Rachel Seiffert writes in a seemingly effortless and simple style to convey deep and timeless truths. With "Afterwards" she has engineered two gripping tales of ex-combatants in wars, a generation and more apart, whose moral purpose came to be questioned subsequently. In each case their individual memories and sense of guilt, misplaced or not, complicate relationships with people close to them. The cleverly titled "Afterwards" discloses elements of their experiences slowly and differently to the reader and to other characters.

Rachel Seiffert’s first novel, The Dark Room, was short-listed for the Booker Prize, won the Los .

Rachel Seiffert’s first novel, The Dark Room, was short-listed for the Booker Prize, won the Los Angeles Times First Fiction Prize, and was the basis for the acclaimed motion picture Lore. She was one of Granta’s Best of Young Britis. ore about Rachel Seiffert. About Rachel Seiffert. If relevance is what you look for in fiction, you need look no further.

Her first book, a collection of three interrelated novellas, The Dark Room . Seiffert writes with economy, accomplishing in a line what many can’t in a page and producing a work that’s elegant in its seemingly organic shape.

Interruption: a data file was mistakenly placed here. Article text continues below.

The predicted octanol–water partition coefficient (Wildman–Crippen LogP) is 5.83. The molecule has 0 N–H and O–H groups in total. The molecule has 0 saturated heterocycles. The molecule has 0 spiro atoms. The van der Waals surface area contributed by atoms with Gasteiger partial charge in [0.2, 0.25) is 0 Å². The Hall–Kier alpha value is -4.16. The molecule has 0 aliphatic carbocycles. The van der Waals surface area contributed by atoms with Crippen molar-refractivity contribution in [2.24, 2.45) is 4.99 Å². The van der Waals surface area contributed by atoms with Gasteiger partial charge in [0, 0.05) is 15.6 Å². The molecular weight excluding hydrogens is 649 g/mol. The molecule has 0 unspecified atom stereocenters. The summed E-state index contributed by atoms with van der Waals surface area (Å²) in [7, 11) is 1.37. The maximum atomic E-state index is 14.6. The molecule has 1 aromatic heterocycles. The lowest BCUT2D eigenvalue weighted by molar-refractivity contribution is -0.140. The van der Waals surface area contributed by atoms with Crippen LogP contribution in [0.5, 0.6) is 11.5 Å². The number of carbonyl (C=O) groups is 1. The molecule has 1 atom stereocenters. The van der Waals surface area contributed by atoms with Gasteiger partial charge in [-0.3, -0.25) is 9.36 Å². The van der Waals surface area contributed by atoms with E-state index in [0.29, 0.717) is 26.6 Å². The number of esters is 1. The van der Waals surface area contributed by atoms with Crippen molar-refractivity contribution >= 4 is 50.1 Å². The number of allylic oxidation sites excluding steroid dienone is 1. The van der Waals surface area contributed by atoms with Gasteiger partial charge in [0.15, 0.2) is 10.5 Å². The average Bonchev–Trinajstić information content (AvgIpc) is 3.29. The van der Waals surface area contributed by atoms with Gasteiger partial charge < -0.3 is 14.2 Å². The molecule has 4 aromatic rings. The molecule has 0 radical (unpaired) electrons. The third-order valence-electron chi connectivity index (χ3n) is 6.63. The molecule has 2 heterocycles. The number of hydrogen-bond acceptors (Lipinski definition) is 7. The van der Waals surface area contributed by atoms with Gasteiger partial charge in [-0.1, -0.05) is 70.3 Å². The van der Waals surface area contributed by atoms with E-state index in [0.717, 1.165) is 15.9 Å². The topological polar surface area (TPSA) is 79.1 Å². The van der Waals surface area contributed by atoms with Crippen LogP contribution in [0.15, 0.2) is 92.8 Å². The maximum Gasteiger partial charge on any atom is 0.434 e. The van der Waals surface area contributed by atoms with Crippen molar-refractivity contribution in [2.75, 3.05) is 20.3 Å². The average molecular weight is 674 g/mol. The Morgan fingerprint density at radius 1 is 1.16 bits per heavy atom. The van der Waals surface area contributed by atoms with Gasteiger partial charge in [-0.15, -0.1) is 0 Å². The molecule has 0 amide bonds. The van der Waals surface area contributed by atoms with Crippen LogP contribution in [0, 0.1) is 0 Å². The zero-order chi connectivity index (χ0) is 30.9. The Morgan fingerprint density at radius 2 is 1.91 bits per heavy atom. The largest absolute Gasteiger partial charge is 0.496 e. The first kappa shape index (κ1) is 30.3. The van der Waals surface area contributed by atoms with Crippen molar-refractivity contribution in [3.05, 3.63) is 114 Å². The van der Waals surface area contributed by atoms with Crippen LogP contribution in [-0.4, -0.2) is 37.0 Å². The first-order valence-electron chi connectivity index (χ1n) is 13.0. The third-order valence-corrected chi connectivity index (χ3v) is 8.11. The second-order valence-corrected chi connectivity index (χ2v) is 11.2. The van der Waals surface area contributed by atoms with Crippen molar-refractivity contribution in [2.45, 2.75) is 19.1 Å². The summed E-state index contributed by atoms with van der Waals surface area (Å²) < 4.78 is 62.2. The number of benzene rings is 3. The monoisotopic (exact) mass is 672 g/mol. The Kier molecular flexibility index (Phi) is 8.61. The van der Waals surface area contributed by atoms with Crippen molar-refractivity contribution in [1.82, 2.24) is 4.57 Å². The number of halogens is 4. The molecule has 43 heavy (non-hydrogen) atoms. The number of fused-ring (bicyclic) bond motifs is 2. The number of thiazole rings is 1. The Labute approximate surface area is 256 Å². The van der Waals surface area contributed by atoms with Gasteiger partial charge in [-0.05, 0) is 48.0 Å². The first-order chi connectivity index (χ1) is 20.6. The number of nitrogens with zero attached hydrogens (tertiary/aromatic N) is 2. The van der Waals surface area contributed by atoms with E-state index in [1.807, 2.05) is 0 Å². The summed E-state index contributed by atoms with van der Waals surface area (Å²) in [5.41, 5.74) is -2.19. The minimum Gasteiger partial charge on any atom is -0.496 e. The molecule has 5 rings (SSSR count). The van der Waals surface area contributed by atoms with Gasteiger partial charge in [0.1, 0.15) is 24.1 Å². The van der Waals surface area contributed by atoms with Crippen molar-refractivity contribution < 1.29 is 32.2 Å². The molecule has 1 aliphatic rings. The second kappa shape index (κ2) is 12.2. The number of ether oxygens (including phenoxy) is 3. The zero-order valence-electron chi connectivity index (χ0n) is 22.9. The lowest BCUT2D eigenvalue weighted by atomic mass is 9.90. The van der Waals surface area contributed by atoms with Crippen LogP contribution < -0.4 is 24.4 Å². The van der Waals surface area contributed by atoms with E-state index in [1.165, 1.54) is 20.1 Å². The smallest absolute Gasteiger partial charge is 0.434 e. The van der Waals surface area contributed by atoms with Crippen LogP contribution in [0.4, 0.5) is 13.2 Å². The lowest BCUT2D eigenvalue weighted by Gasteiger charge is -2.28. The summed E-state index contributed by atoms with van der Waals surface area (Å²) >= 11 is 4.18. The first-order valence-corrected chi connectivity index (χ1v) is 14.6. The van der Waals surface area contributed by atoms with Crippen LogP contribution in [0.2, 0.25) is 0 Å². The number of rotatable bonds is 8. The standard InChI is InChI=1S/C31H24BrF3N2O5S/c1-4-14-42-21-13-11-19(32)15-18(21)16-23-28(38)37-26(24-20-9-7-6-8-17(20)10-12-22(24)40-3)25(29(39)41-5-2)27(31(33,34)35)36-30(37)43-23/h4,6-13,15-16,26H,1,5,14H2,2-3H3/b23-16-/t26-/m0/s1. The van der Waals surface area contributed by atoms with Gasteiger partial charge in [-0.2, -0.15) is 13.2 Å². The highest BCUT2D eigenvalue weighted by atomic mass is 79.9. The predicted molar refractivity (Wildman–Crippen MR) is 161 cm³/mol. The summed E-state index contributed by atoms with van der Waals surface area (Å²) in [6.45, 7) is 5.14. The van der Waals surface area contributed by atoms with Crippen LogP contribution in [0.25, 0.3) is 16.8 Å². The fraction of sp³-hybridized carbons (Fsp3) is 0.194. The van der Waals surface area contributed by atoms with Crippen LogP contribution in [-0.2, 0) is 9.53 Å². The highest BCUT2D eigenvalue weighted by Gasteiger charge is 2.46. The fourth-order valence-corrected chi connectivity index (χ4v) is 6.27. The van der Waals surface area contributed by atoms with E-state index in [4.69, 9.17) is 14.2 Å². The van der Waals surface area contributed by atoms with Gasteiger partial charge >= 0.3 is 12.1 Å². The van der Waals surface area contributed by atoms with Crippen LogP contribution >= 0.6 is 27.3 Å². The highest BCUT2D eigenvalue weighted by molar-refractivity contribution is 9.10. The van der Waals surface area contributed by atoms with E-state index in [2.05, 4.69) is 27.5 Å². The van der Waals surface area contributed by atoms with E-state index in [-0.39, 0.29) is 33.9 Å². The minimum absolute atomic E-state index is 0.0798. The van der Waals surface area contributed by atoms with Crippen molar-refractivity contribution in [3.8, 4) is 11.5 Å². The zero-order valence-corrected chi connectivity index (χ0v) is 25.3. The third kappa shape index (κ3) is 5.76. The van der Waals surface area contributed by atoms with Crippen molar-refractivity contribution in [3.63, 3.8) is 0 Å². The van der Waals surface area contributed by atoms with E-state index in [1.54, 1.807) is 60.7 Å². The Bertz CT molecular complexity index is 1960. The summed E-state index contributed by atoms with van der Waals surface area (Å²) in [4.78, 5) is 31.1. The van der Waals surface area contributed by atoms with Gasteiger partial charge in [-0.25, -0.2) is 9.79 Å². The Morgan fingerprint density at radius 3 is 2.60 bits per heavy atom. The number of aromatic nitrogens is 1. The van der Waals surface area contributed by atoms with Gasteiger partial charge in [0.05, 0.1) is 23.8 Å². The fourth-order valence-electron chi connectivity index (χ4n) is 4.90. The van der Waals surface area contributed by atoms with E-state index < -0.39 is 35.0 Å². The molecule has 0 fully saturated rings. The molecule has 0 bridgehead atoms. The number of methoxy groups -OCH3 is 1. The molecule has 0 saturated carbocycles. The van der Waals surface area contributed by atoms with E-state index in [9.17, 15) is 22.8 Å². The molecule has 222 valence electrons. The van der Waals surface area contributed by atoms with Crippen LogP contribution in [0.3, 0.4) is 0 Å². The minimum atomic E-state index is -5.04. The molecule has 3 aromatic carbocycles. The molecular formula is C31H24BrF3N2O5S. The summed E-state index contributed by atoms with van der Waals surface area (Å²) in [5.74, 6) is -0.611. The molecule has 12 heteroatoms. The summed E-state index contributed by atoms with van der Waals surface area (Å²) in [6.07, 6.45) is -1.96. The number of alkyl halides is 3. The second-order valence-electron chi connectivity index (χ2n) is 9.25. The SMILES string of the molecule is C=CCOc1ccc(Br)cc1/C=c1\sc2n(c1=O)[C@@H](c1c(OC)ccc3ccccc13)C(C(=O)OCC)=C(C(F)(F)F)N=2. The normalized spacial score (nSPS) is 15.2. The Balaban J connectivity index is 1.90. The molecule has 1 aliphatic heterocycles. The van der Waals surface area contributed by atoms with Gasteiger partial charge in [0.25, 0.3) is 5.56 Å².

Her first book, a collection of three interrelated novellas, The Dark Room, addressed the alienation and guilt suffered by descendants of Nazi sympathizers. Her new novel, Afterwards, is an equally oblique exploration of how thoroughly society is disabled by war, in this case the corrosive hostilities in Northern Ireland. Good for you, her friend Clare says. Even better, she doesn’t betray the effort, the art, required to render that shape.

The daughter of an Australian father and a German mother, Rachel Seiffert was born in Oxford and lives in London.

Все продавцы . Afterwards. The daughter of an Australian father and a German mother, Rachel Seiffert was born in Oxford and lives in London. She is the author the Booker-shortlisted novel The Dark Room and an acclaimed collection of short stories, Field Study. She was named one of Granta's 'Best of Young British' and one of 25 women writers to watch in the 'Orange Futures' promotion.

Books for People with Print Disabilities. Internet Archive Books. Uploaded by Tracey Gutierres on May 28, 2014. SIMILAR ITEMS (based on metadata). Terms of Service (last updated 12/31/2014).

When Alice and Joseph meet, they fall quickly into a tentative but sincere relationship